(Photo Credit: Maria Boynton/Entercom Atlanta)

March On Waffle House Headquarters Planned For Friday

Incidents with police "victim-blaming at its most dangerous"

Maria Boynton
June 13, 2018 - 3:11 pm

When community groups and national activists descend upon the headquarters of Waffle House in Norcross (GA) at 10 a.m. this Friday, it'll be just as the company has opened for business. It's the operations at the company's restaurants nationwide that activists have been trying to impact since the world saw the viral video of a black woman being wrestled to the floor and arrested by 3 white police officers in Saraland, Alabama. Rallies and sit-ins have been staged at various restaurants. Protests have also been staged at the headquarters in Gwinnett County, which is just outside Atlanta.

It happened on April 22, 2018. Chikesia Clemons, 25, says she simply asked for plastic ware with which to eat her food. It was at that moment, she says, that a night out turned into something totally unexpected. She tells WAOK/V103's Maria Boynton that she and a girlfriend were told it would cost them 50 cents for the plastics. The employee, "and one of my friends kept going back and forth" about why they'd have to pay. Clemons says she asked for a manager, and then a telephone number to corporate, and that's when it escalated and the police were called. Clemons says, the police came in, "hands on, no questions asked." In the video Clemons is heard asking "what did I do?" The police are heard threatening to break her arm. Her shirt is pulled down. Her breasts are exposed.

Waffle House says its employee did the right thing in calling the police. 

And then, just 2 weeks later, another video surfaced. This time it was of a white police officer with his hand around the throat of 22 year old Anthony Wall, a black man, in a tuxedo. They were outside a Waffle House in Warsaw, North Carolina. Wall claims he was called homophobic names by employees of the restaurant after he asked that a table be cleaned. He says the police officer, who choked, slammed him against a wall and handcuffed him, also called him names.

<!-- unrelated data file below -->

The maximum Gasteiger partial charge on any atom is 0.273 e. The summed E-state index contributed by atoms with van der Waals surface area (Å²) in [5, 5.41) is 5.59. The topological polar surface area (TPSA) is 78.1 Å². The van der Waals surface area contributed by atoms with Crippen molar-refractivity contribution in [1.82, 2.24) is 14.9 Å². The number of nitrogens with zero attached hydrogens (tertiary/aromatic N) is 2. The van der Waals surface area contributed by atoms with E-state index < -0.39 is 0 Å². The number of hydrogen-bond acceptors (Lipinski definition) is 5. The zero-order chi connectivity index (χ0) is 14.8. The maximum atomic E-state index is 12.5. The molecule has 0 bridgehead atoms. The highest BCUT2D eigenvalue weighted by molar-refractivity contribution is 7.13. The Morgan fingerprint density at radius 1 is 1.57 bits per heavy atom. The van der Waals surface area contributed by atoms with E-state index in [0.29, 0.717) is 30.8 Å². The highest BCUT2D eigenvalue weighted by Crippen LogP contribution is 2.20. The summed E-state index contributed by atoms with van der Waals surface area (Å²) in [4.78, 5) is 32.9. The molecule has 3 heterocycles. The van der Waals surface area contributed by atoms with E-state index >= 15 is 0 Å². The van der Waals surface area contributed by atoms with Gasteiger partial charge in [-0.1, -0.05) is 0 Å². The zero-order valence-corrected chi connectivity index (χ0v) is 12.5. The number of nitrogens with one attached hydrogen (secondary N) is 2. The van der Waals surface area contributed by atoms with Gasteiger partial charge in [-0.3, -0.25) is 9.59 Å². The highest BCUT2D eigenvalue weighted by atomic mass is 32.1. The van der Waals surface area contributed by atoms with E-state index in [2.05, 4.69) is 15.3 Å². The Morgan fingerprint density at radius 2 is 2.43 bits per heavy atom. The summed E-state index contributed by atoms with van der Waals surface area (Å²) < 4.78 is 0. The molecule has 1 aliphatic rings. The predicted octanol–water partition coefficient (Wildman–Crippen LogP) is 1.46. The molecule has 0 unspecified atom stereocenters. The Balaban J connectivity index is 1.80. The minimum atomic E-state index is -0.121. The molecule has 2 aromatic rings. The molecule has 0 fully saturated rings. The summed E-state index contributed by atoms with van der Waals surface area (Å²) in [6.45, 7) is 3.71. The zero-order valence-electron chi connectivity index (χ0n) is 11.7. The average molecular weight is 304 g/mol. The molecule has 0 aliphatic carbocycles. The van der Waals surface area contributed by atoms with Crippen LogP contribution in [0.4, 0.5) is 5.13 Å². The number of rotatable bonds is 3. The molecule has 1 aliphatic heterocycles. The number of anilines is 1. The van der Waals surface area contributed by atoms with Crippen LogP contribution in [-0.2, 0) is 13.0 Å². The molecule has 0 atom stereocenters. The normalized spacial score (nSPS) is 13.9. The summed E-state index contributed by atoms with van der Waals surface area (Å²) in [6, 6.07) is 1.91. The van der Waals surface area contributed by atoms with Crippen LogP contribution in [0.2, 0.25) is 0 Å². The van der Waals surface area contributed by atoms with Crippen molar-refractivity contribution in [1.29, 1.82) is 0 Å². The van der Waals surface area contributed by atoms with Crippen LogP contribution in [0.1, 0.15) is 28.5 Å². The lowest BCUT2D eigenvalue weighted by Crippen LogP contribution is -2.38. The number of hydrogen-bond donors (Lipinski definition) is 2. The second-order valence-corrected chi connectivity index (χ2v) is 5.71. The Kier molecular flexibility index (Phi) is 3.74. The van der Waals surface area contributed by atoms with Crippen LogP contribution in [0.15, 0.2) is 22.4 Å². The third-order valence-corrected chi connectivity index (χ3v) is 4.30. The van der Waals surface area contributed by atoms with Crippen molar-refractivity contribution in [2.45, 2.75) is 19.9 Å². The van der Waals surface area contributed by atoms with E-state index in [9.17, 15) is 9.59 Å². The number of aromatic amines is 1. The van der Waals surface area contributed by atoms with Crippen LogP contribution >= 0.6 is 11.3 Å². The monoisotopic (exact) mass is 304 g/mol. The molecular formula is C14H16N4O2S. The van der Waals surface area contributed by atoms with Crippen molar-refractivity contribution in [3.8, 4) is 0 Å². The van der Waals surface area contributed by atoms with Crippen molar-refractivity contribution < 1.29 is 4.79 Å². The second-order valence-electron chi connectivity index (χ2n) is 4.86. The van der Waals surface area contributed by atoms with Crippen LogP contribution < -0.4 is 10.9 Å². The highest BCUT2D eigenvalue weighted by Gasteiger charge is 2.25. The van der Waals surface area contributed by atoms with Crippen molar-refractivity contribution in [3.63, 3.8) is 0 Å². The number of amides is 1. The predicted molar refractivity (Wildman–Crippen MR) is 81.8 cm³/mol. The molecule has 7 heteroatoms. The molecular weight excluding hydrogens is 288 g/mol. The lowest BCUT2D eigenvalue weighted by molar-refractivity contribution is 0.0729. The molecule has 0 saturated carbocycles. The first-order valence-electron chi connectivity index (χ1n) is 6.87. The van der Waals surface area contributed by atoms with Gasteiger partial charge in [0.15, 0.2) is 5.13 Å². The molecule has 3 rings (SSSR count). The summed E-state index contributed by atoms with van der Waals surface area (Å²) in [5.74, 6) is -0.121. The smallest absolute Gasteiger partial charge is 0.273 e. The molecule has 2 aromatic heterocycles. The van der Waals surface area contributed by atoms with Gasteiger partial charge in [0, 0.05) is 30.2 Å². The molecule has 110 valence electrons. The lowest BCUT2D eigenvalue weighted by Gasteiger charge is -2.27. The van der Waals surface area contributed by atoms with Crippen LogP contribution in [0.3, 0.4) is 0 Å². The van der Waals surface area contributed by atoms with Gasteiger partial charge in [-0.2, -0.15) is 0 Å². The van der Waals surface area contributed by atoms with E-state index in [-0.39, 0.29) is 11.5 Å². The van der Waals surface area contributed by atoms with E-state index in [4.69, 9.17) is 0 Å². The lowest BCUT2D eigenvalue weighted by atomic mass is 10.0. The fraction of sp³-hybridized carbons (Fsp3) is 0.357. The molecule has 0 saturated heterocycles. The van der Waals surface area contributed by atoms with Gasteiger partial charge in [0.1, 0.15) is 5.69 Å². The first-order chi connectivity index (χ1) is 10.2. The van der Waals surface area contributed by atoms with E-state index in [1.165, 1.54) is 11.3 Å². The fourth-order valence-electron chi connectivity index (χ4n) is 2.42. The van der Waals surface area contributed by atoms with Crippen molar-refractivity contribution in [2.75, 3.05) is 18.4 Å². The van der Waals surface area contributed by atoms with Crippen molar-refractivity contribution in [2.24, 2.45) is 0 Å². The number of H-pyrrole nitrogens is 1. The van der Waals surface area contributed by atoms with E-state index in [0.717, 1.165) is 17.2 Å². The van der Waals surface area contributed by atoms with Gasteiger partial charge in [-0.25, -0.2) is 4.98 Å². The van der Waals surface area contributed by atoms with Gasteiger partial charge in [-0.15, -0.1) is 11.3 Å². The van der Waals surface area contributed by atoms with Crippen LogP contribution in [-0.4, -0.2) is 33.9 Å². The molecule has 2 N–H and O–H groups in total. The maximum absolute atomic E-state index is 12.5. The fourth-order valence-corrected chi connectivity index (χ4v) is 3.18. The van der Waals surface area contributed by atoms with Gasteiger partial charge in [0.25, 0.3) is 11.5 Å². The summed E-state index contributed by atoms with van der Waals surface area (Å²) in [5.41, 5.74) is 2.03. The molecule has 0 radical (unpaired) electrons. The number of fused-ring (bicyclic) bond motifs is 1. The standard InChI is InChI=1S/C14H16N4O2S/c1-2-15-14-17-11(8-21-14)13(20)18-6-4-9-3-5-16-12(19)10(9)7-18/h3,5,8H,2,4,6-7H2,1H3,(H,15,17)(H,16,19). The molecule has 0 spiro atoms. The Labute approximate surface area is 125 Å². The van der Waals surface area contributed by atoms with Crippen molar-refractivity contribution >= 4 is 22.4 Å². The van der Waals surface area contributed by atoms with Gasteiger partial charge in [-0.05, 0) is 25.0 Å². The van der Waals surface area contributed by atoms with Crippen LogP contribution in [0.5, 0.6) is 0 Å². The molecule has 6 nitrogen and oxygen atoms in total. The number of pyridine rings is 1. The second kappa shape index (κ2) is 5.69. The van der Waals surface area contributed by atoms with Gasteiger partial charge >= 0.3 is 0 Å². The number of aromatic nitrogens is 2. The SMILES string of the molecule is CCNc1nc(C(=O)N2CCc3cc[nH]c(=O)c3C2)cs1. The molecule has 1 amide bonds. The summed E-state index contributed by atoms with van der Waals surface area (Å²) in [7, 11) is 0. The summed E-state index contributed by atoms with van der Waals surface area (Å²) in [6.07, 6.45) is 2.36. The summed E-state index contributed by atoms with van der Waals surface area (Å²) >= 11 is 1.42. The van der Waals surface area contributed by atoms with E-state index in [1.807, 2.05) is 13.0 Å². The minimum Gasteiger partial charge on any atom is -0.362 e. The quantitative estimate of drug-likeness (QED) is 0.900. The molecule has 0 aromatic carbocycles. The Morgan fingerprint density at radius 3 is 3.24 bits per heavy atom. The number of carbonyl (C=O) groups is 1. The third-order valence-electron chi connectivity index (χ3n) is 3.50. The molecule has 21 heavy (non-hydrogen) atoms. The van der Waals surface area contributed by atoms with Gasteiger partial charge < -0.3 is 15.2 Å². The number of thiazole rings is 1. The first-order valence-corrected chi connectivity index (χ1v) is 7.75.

Dr. Bernice King, youngest daughter of Dr. Martin Luther King Jr., called for a nationwide boycott of the restaurants.

Civil rights attorney Benjamin Crump says they want all charges dropped against Clemons and a public apology from the police and Waffle House. In the Wall case, Crump says they want the restaurant surveillance video, along with police body cam and dashcam video. Another Wall attorney, Allen Rogers, tells Boynton that his client is having to undergo chiropractic treatment for what happened to him on the night of Saturday, May 5, 2018. He says that Wall is also under the care of a medical doctor and a therapist.

Attorney Allen Rogers Talks with Maria Boynton

Activist Tamika Mallory, in the same interview with Clemons, says of the video, "I did not see any behavior that would warrant police officers coming in, de-robing and assaulting Chikesia Clemons." Reports following the Saraland incident indicated that witnesses stated that someone in Clemons' party had threatened to return and shoot up the restaurant. Clemons says "it didn't happen." Mallory calls it "a bold lie", adding, each time these situations happen, "there's an attempt to criminalize the victim. There's an attempt to make up stories to make the aggressor look good and to make the victim to look as though she did something wrong to deserve to be abused."

Mallory is co-President of Women's March, which along with National Black Justice Coalition, are organizing Friday's protest outside Waffle House headquarters at 5986 Financial Dr. NW, in Norcross, GA.

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